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from Breakingviews:

Bland Lagarde will escape the Bretton Woods curse

By Christopher Swann

The author is a Reuters Breakingviews columnist. The opinions expressed are his own.

Christine Lagarde may soon reap the benefits of being bland. The IMF chief is under investigation for signing off on a 403 million euro ($531 million) payout to a French tycoon when she served as the country’s finance minister. Dominique Strauss-Kahn, her predecessor at the Washington-based lender, and former World Bank President Paul Wolfowitz were both ousted for misconduct. Lagarde, though, has few enemies.

Her squeaky-clean appearance was part of her appeal when she was chosen to replace DSK in 2011. He had been accused of sexually assaulting a maid in a New York hotel. While those allegations never made it to court, the incident was a stain on the IMF’s reputation. That his successor is now embroiled in a potential scandal from six years ago is starting to make the top jobs at these supranational institutions look cursed.

It needn’t be fatal. Lagarde is accused of neglect, not active wrongdoing. The case revolves around a 403 million euro award granted in 2008 to businessman Bernard Tapie. He had alleged he had been defrauded by now-defunct state-controlled bank Crédit Lyonnais when it purchased his sports firm Adidas in 1993. Tapie was a vocal supporter of then-President Nicolas Sarkozy, so investigators are trying to determine whether the process was politically rigged.

from Breakingviews:

South Africa needs neighbors’ growth rates

By Martin Hutchinson
The author is a Reuters Breakingviews columnist. The opinions expressed are his own.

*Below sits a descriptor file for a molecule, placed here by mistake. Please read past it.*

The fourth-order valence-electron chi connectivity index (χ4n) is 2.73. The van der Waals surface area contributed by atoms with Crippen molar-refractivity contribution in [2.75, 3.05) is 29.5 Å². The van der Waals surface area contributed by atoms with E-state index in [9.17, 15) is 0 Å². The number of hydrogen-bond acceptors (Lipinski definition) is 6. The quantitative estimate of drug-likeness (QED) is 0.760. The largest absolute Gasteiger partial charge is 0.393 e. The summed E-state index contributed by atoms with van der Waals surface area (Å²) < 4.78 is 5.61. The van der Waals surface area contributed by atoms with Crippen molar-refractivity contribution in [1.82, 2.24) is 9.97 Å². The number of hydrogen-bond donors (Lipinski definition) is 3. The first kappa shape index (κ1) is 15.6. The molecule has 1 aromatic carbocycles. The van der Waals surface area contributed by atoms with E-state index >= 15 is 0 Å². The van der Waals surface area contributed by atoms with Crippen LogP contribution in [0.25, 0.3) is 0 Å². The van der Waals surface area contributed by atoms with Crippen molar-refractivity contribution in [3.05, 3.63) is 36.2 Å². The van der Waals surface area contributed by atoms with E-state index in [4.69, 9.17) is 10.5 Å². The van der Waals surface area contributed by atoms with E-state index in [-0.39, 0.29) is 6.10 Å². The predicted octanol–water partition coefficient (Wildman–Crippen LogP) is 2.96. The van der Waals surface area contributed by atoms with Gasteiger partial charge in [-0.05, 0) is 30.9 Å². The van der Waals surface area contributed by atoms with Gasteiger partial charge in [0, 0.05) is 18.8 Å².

Two decades after Nelson Mandela became president, South Africa’s post-apartheid generation will vote for the first time in next week’s general election. The ruling African National Congress represents his political legacy, but that’s undermined by the party’s weak economic results. Maybe the “Born Frees,” as they’re known, can help change that.

from Breakingviews:

World Bank boss Kim tested by Honduran loan fracas

By Christopher Swann
The author is a Reuters Breakingviews columnist. The opinions expressed are his own.

Newish World Bank President Jim Kim’s goal of cutting $400 million from the multilateral lender’s budget just got harder. With the Washington-based institution under fire for lending to a Honduran company accused of thuggish behavior, the temptation will be to add to red tape. That would slow the already sluggish loan process and impede efforts to cut poverty.

from Newsmaker:

Send your questions for World Bank President Jim Yong Kim

World Bank Group President Jim Yong Kim will be at a Thomson Reuters Newsmaker event in London on June 19 discussing the threat to economic development posed by climate change, the business case for going green, global economic development, sustainable growth in the developing world and mobilising capital in international financial markets.

The Newsmaker will be President Kim’s first major public event in London since he was appointed World Bank Group President last year. He has committed the bank to a new strategy that will aim to "end extreme poverty and promote shared prosperity".

from Global Investing:

The Sub-Saharan frontier: future generations

As growth in Sub-Saharan Africa is set to post a steady 5-6 percent per annum to 2017 according to IMF estimates,  investors will be taking notes on the region's growth story not least with the financial sector.

Growth projections have rebounded from forecasts of around a 3 percent rise in 2009 after falling commodity prices have hit one of the region's main revenue sources. Yet, according to the World Bank's recent Global Development Finance report, stronger commodities will firm growth prospects in the coming years. In recent weeks, commodities have dipped, dampening the outlook for some resource-rich countries, but as 76 percent of the region's population do not have access to a bank account, lenders are set to grow their presence in the region.